An Election Day That Is Critical and Inconsequential


Nobody knows what’s going to happen, today, and it seems that most of those making predictions are mainly giving explanations for why what they hope happens will, in fact, happen. Trump supporters are looking at increased support among minority groups and the plainly displayed enthusiasm across the country. Biden supporters (or, more accurately, Trump opponents) are saying how the president is going to lose because he didn’t do enough to draw their votes. (Of course, having watched them over four years, one suspects there was actually nothing at all he could have done to successfully do so.)

Whatever happens, it remains unbelievable that people really want government this big, making elections this important. The word, “big,” is used in two senses, here.  Our government is big as in invasive and extremely powerful.  This fact makes it a matter of critical importance whether the people at the head of it agree or disagree with you.  We’re not merely electing managers or people to make decisions about a limited number of shared concerns.  We’re electing people who will determine whether or not — and how — to tell you what you can and cannot buy, sell, do, say, and (increasingly) believe.

This leads into the second sense of “big,” as in breadth.  There was a time when Texas could be Texas and California could be California. Increasingly, we’re being forced to choose.  People who believe it is important for the government to tell you to do or not to do a particular thing are apt to think it is important for government to tell people everywhere to do or not to do that particular thing.  Thus, every concern becomes a national concern.

With all of the above said, however, the sheer reality of the concern suggests one way in which it doesn’t really matter who wins today.  Economically and with respect to our short-term rights, yes, the election matters a great deal.  But even victories for freedom this time will be fleeting if we don’t start organizing and educating.  Whoever loses this battle, ignorance and tribalism are winning the war, and that is something we must remedy.

Even here in deep-blue Rhode Island, we can’t give up (if the election goes one way) or be complacent (if it goes the other way).  The civic disease is spreading quickly, and it is best fought locally, and it is arguably best fought where it is strongest.  We have to get like-minded people active and working together, and we have to get unlike-minded people thinking about what they believe and understanding why we think it is incorrect.  We have no other option.  Everything else is just buying time.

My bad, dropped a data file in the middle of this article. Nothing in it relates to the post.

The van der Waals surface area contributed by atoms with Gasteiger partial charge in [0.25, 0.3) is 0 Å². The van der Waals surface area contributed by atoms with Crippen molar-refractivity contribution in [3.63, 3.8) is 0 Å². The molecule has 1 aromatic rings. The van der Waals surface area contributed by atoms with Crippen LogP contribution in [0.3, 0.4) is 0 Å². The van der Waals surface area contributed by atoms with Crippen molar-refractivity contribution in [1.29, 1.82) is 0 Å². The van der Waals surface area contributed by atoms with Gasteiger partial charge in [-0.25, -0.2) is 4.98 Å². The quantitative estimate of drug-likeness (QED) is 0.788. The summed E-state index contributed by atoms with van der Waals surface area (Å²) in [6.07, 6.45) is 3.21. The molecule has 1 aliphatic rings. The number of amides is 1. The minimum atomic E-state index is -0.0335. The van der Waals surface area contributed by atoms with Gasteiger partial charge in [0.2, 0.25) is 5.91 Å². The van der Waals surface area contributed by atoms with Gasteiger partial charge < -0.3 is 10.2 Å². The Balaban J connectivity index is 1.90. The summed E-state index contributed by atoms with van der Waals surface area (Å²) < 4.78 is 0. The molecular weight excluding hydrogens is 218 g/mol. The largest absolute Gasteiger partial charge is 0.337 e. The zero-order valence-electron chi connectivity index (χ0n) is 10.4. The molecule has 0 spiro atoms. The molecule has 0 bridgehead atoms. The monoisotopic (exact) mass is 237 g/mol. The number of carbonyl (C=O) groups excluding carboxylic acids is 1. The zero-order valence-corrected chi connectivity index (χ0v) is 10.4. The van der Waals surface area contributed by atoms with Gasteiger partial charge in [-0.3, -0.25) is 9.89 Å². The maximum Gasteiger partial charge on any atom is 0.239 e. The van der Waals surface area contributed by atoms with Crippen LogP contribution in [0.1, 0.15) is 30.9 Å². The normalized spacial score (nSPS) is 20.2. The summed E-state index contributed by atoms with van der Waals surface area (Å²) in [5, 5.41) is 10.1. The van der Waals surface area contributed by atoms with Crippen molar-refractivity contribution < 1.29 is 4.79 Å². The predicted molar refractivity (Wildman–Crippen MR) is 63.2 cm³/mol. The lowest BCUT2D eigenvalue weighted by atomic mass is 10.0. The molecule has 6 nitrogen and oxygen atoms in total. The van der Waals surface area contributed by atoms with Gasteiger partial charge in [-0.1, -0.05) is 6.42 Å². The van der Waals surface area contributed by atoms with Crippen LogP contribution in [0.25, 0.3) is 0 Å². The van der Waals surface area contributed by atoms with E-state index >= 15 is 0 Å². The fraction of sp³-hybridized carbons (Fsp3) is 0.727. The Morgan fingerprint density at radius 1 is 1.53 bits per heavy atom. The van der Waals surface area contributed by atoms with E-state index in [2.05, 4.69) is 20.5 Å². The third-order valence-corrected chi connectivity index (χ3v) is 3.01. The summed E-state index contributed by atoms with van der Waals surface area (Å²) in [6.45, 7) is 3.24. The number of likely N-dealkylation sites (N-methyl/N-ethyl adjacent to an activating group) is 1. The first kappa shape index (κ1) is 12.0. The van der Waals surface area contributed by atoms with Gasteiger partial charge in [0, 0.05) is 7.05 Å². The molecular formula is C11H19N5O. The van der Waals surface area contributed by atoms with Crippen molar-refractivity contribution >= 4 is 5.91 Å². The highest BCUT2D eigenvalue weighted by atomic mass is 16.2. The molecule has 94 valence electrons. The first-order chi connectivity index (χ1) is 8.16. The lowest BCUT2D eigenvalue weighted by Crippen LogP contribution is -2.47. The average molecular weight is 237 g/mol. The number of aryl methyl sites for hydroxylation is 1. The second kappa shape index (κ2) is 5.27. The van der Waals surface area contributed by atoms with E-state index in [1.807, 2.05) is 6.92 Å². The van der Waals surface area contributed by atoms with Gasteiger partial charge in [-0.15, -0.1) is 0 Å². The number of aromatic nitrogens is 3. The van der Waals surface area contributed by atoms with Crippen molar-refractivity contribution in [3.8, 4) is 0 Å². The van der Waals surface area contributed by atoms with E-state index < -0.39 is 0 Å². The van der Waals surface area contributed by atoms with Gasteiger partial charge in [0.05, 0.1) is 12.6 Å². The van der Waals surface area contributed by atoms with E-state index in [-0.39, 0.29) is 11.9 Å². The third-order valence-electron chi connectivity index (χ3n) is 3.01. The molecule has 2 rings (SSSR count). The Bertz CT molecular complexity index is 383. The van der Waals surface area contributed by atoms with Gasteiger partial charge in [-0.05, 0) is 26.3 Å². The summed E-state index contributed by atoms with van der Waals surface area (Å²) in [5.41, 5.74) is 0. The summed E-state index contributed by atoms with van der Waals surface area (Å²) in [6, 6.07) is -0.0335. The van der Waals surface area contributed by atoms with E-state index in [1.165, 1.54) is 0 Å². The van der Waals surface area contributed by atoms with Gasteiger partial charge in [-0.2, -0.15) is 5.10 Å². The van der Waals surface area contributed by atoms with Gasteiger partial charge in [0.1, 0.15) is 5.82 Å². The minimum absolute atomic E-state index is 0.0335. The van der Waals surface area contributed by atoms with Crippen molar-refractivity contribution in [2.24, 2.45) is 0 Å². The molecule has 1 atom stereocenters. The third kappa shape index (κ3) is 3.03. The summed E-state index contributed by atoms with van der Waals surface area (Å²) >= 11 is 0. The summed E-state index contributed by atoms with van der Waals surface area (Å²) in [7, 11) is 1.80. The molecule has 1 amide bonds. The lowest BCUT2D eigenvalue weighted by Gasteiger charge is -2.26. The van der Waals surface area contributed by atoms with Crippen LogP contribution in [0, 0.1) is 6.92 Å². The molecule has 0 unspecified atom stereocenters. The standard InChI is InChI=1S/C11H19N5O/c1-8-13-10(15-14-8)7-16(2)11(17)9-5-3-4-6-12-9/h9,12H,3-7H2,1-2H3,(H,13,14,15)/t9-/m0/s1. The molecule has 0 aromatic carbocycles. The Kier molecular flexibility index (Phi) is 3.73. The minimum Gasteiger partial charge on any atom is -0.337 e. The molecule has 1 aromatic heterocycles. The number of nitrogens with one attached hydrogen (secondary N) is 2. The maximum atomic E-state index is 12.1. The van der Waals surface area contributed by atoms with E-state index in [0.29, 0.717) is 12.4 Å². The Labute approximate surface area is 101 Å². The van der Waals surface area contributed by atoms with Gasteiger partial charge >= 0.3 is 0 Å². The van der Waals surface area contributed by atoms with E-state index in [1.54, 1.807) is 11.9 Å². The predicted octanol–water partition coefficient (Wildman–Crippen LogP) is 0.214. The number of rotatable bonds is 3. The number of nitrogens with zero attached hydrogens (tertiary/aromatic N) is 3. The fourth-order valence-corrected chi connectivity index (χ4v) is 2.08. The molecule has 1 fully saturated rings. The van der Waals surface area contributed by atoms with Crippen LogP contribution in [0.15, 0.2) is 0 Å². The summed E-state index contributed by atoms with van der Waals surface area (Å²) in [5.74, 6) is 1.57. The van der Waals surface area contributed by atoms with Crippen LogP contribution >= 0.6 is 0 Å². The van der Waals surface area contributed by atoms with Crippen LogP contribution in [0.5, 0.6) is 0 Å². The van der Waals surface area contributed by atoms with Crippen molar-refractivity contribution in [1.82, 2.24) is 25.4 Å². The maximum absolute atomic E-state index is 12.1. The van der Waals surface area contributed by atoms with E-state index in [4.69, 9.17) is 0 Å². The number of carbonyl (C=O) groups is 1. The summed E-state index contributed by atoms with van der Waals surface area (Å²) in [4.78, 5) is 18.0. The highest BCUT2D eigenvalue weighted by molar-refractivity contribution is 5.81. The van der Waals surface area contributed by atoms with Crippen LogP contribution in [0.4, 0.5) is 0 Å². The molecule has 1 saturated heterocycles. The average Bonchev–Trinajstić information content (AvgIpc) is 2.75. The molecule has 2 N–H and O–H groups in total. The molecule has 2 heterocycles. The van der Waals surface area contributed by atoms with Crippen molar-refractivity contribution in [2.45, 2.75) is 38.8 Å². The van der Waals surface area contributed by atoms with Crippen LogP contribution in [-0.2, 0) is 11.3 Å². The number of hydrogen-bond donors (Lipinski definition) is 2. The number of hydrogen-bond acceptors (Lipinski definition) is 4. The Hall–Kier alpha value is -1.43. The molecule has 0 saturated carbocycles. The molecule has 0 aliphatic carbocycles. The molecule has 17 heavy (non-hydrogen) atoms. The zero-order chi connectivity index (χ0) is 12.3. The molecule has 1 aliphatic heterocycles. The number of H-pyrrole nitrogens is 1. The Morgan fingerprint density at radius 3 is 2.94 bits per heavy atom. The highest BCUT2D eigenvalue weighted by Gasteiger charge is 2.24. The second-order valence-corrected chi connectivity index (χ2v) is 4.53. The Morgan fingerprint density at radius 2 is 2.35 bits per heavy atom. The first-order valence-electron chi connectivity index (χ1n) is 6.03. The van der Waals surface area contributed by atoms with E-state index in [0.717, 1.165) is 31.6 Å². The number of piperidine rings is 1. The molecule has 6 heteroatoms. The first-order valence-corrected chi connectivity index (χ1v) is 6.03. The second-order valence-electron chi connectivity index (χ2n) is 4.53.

In the meantime: Go vote!

  • Rhett Hardwick

    It is hard for me to see it as inconsequential. Add two states and we have a Democratic senate for father than I can see. Pack the Court, granted FDR failed at that one, but success would shift the balance. I heat with oil, ban fracking and I could be looking at $3.50 a gallon again. Elections do have consequences.

    • Lou

      “Elections do have consequences”..sure do, the last on cost us 235K dead Americans (and counting) and 7% employment.

      • Rhett Hardwick

        So, I take it that if Mrs. Clinton had won, there would be no dead Americans.

  • Joe Smith

    Rhett – the fact Democrats failed to pick up House seats and control over the Senate (we’ll see I suppose with GA) will make it easier in the 2022 mid-terms, especially if Census projections hold.

    Packing the court will fade, especially if Breyer hangs it up and McConnell doesn’t make too much of show out of Biden’s pick in the end. Also, I bet the court doesn’t throw out Obamacare in total.

    Debt and a likely GOP senate along with lack of a mandate for much progressive real legislation – I suspect there will be some EOs for show and gestures like getting back into Paris Climate – will mean not much and then the mid-terms. No ability like Obama and Trump had to push through some major legislation. Pennsylvania was too close to go back on fracking promise.

    The biggest consequence locally is Gina likely has her get out of here card and leaves a turd pile for McKee without much hope for federal bailout and McKee on the hook to use the $1B vice plug holes. We’ll see if McKee can cobble together some coalition of business and GOP to stave off the progressives who will want their due with the speaker out. – even more so if RI is down to one seat and Langevin doesn’t get a soft landing from Biden.

    Second will be if a vaccine comes through if the election method of 2020 (full mail ballots and lengthy early voting) was an anomaly- hard to tell yet if mail brought out voters who won’t be as motivated if the option isn’t available and Trump is out of the picture.